Maybe each of us can relate to this man — both his earnest desire to follow Jesus and his distorted execution of that desire, so bound up in the materialism of our culture. It is difficult to learn to live the downward mobility of the gospel in this age of wealth. For the most part, those of us who are rich never meet those of us who are poor. Instead, nonprofit organizations serve as brokers between the two in a booming business of poverty management.

I believe that the great tragedy of the church is not that rich Christians do not care about the poor, but that they do not know the poor. Yet if we are called to live the new community for which Christ was crucified, we cannot remain strangers to one another. Jesus demands that we live in a very different way.

I recently surveyed people who said they were “strong followers of Jesus.” Over 80 percent agreed with the statement, “Jesus spent much time with the poor.” Yet only 1 percent said that they themselves spent time with the poor. We believe we are following the God of the poor — yet we never truly encounter the poor.

About five years ago, I became part of a community called the simple way, a group of Christians literally born out of the wreckage of the church. Dozens of homeless families and children had moved into St. Edward’s, a cavernous, abandoned Catholic church in one of the most struggling neighborhoods of Philadelphia. A small group of us who were students at Eastern College, a suburban Christian school, decided to move in with them as a gesture of solidarity. From that initial step, one miracle followed another as those families mentored us in community, worship, and love.

Eventually, we settled in a rowhouse in Kensington, a few blocks from St. Edward’s. It is the poorest (but most beautiful!) district in Pennsylvania. There is no place we’d rather call home. Here, we play and dance. We plant gardens. We feed people. We cry. We have a community store. We help kids with homework. We live, and we spend our lives joining folks in poverty as they struggle to end it. Because we know that we cannot end poverty without ending wealth, we also spend time talking with Christian communities about our work and hosting visitors.

Before moving to St. Edward’s and then Kensington, I had worked in Calcutta, India, first at Mother Teresa’s home for the destitute dying and then in a leper colony. A week after returning to the United States, I began a year at Willow Creek Community Church, one of the largest, wealthiest congregations in the world — where a food court graces their worship center. Talk about culture shock!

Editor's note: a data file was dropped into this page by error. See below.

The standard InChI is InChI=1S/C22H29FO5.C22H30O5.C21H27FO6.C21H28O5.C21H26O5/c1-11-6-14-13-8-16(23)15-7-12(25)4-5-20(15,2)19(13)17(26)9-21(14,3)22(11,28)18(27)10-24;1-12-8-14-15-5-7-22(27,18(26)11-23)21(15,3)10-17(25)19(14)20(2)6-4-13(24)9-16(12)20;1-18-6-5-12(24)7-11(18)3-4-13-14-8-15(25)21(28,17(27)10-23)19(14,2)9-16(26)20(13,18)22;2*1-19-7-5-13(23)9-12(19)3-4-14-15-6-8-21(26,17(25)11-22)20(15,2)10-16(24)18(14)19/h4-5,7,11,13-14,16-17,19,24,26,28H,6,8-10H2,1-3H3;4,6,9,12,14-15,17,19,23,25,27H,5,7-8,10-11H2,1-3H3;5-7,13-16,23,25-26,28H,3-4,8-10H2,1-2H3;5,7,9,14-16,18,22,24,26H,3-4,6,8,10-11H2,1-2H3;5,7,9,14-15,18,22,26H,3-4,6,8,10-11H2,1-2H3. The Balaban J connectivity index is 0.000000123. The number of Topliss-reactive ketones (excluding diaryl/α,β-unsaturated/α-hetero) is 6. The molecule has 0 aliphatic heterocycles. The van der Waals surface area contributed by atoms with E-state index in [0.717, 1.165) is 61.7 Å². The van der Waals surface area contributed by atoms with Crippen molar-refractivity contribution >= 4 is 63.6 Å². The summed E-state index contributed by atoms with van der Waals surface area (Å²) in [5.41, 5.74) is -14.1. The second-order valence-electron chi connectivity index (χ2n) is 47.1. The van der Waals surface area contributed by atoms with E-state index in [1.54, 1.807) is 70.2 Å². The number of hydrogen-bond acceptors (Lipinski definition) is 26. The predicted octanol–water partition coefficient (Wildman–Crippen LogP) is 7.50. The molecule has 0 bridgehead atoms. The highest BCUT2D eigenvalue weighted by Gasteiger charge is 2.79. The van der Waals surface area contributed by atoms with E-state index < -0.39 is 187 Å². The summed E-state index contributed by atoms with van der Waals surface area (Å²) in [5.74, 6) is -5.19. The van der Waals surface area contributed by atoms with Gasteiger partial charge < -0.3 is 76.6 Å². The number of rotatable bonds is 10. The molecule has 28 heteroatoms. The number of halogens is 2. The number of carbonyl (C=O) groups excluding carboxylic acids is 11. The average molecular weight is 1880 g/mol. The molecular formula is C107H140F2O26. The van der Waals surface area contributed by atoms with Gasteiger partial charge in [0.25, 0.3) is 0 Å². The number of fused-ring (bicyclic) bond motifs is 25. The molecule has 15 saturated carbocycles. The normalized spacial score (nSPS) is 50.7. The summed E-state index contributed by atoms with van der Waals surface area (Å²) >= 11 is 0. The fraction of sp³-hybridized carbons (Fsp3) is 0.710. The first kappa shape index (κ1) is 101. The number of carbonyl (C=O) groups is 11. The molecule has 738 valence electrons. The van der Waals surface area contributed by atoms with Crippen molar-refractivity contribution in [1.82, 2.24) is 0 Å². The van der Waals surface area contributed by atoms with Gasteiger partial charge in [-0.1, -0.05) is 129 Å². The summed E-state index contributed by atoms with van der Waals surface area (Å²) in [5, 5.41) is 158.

This contrast brought me face to face with Christ’s radical love, a love strong enough to bring us together across chasms of difference. I longed for the two worlds to meet, for the lepers to know the landowners. I committed my life to trying to make that a reality.

Over the years I have come to see how charity fits into — and legitimizes — our system of wealth and poverty. Charity assures that the rich will feel good while the poor will remain with us. It is important that the poor remain with us, because our capitalist system hinges on it. Without someone on the bottom, there is no American dream and no hope for upward mobility.

Charity also functions to keep the wealthy sane. Tithes, tax-exempt donations, and short-term mission trips, while they accomplish some good, also function as outlets that allow wealthy Christians to pay off their consciences while avoiding a revolution of lifestyle. People do their time in a social program or distribute food and clothes through organizations which take their excess. That way, they never actually have to face the poor and give their clothes, their food, their beds. Wealthy Christians never actually have to be with poor people, with Christ in disguise.

If charity did not provide these carefully sanctioned outlets, Christians might be forced to live the reckless Gospel of Jesus by abandoning the stuff of earth. Instead, thanks to charity, we can live out a comfortable, privatized discipleship.

But when we get to heaven and are separated into sheep and goats (Matt. 25), I don’t believe Jesus is going to say, “When I was hungry, you gave a check to the United Way and they fed me” or “When I was naked, you donated to the Salvation Army and they clothed me.” Jesus is not seeking distant acts of charity. He is seeking concrete actions: “You fed me, … you visited me, … you welcomed me in, … you clothed me.…”

If we are to truly be the church, poverty must become a face we recognize as our own kin.

Several years ago, I attended a protest against sweatshops where the organizers had not invited the typical rally speakers — lawyers, activists, advocates. Instead, they brought kids from the sweatshops. A child from Indonesia pointed to his face. “I got this scar when my master lashed me for not working hard enough. When it bled, he did not want me to stop working or to ruin the cloth, so he took a lighter and burned it shut. I got this scar making stuff for you.”